Holocaust Remembrance from ‘a practical point of view’: James Parkes, the Parkes Institute, and Public History

Dr Chad McDonald, University of Southampton c.d.mcdonald@soton.ac.uk @Chad_McDonald In this blogpost, Dr Chad McDonald discusses the work that led to him winning the inaugural Pamela Cox Public History Prize. He focuses on his travelling exhibition, James Parkes and the Age of Intolerance, whilst also reflecting on his social media and school outreach activities. On 27 April … Continued

The (32) Thousand Different Hands: Big Data and the “Poppy Volunteers” of Blood Swept Lands & Seas of Red (2014)

Dr Eleanor O’Keeffe, Historic Royal Palaces eleanor.okeeffe@hrp.org.uk @dr_okeeffe   As the UK mobilised a new volunteer effort to fight Covid-19, it felt timely to be working on a history that touched on contemporary volunteering in Britain. As many have reached to wartime analogies to match the sense of national crisis, it serves us well to … Continued

Legacy or Residue? Rethinking Imperial and Colonial History during a Racial Crisis

Weiao Xing, University of Cambridge @WeiaoX While statues are being discussed and changes blocked, black people have to pass them daily, seeing the congratulation of slave trading, their horror and pain.” Kate Williams, Professor of Public Engagement with History, University of Reading   In a long thread on Twitter, Kate Williams elucidated the convoluted (and … Continued

A Call to Knitting Needles

Dr Vivien Newman, First World War Women  @worldwarwomen On 20 April, The Shields Gazette reported that ‘residents are knitting hearts to cheer up patients being treated for coronavirus in intensive care’. This reminded me of knitting in World War One. In 1914, Secretary of State for War Lord Kitchener issued a Call to Knitting Needles. … Continued

We’ll meet again, but will we forget again?: Voluntarism in the Second World War and COVID-19.

Charlotte Tomlinson, University of Leeds C.h.tomlinson@leeds.ac.uk @charltommo Everywhere you look, it seems that discussions about COVID-19 are flooded with analogies of the Second World War. The language used to describe the pandemic, and particularly how society should respond to it, has made heavy use of allusions to the war through militarised language – NHS workers … Continued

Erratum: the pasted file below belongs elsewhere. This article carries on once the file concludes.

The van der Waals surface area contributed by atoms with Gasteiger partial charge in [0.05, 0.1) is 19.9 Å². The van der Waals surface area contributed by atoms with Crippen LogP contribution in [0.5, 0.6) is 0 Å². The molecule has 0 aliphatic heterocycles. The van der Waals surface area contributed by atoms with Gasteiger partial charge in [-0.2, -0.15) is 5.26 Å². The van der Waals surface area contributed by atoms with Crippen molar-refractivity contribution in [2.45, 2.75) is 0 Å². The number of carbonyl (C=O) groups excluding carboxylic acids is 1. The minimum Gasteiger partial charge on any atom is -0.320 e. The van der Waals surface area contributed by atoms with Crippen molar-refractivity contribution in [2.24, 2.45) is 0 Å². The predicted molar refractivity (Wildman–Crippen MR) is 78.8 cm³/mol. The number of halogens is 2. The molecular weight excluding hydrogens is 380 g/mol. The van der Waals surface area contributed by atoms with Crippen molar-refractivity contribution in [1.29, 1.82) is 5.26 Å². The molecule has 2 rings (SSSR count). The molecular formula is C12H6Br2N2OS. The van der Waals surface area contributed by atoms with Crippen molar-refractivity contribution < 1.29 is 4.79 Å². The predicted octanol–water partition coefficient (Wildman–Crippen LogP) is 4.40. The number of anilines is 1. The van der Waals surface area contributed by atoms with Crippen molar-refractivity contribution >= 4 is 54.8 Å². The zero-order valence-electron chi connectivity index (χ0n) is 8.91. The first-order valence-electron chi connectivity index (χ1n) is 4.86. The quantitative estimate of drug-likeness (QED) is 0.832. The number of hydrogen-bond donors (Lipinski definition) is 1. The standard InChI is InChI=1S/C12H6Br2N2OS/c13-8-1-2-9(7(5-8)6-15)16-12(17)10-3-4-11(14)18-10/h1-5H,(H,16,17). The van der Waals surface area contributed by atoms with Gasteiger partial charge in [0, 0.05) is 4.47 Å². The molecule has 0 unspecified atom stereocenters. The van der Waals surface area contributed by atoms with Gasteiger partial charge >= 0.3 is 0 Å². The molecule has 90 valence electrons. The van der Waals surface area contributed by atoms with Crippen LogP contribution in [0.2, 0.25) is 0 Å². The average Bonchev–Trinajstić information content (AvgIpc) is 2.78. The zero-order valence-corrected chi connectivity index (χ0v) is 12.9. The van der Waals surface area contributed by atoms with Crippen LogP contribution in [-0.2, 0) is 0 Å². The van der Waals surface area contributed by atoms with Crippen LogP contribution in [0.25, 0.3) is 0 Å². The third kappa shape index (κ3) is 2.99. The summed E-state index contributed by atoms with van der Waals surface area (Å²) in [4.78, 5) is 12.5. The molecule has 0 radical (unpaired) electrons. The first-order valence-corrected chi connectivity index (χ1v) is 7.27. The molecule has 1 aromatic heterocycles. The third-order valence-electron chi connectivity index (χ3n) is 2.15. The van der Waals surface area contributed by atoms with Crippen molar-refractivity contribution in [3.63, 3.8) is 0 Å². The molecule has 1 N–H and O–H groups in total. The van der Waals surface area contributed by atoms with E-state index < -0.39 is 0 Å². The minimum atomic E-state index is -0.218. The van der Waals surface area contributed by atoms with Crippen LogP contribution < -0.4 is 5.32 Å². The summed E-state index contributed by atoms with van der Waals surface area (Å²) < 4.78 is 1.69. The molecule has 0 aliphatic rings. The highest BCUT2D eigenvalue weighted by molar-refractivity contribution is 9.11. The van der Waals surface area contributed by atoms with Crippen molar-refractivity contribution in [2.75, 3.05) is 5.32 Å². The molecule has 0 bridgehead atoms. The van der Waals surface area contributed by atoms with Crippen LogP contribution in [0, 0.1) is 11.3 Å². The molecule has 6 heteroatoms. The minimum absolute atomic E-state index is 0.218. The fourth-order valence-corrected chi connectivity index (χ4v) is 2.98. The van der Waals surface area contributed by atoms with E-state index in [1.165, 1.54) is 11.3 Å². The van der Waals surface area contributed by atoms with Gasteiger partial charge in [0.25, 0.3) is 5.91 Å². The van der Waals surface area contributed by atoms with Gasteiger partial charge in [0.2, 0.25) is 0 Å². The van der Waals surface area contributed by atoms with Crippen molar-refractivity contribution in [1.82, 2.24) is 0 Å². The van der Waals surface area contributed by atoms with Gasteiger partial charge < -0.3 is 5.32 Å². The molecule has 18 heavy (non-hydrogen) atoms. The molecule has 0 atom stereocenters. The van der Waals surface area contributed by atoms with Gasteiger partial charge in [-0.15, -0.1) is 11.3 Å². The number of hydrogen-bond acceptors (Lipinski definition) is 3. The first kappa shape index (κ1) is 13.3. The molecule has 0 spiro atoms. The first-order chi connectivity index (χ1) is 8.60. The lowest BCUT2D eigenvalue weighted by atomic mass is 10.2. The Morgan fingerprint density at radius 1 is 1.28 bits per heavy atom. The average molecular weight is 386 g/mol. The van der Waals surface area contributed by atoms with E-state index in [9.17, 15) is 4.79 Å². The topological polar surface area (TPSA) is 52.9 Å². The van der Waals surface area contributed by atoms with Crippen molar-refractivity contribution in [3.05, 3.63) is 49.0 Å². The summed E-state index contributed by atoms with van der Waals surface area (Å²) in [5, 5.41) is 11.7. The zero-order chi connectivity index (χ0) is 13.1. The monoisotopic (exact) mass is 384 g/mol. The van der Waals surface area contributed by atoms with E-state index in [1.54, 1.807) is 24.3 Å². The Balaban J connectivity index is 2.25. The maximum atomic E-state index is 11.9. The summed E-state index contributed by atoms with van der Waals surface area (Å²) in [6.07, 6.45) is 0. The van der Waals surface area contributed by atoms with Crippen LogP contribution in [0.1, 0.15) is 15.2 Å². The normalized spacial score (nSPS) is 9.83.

Public History, Flu Pandemics and the Provincial Media in 1918 and 2020

Dr Andrew Jackson, Bishop Grosseteste University andrew.jackson@bishopg.ac.uk @mylocalpasts Some of those who trod the centenary-rich public-history trail through the years 2014-18, might feel that there is a sense of the past revisiting us in the present. Many of the features of the national crisis and emergency arrangements that established themselves during 1914-18 are being resurrected. … Continued

Tweeting like it’s 1819

John Evans, Free History Project @Live1819 I never expected to have Twitter followers joking that a project rooted firmly in the news of two centuries ago might in fact be parodying events in 2019. ‘Are you sure you are tweeting about 1819?’ asked one, during one of the many moments of acrimonious (probably Brexit) confrontation … Continued

She Wanted to See A Soldier

Dr David Clampin, Liverpool John Moores University @WWIIadvertising   A couple of years ago I was asked by the National Trust to work with them at their Formby Beach site. Formby beach is an important ecological site made up of ‘dramatic sand dunes, surrounded by sweeping coastal pinewoods’. It is well known locally, and beyond, … Continued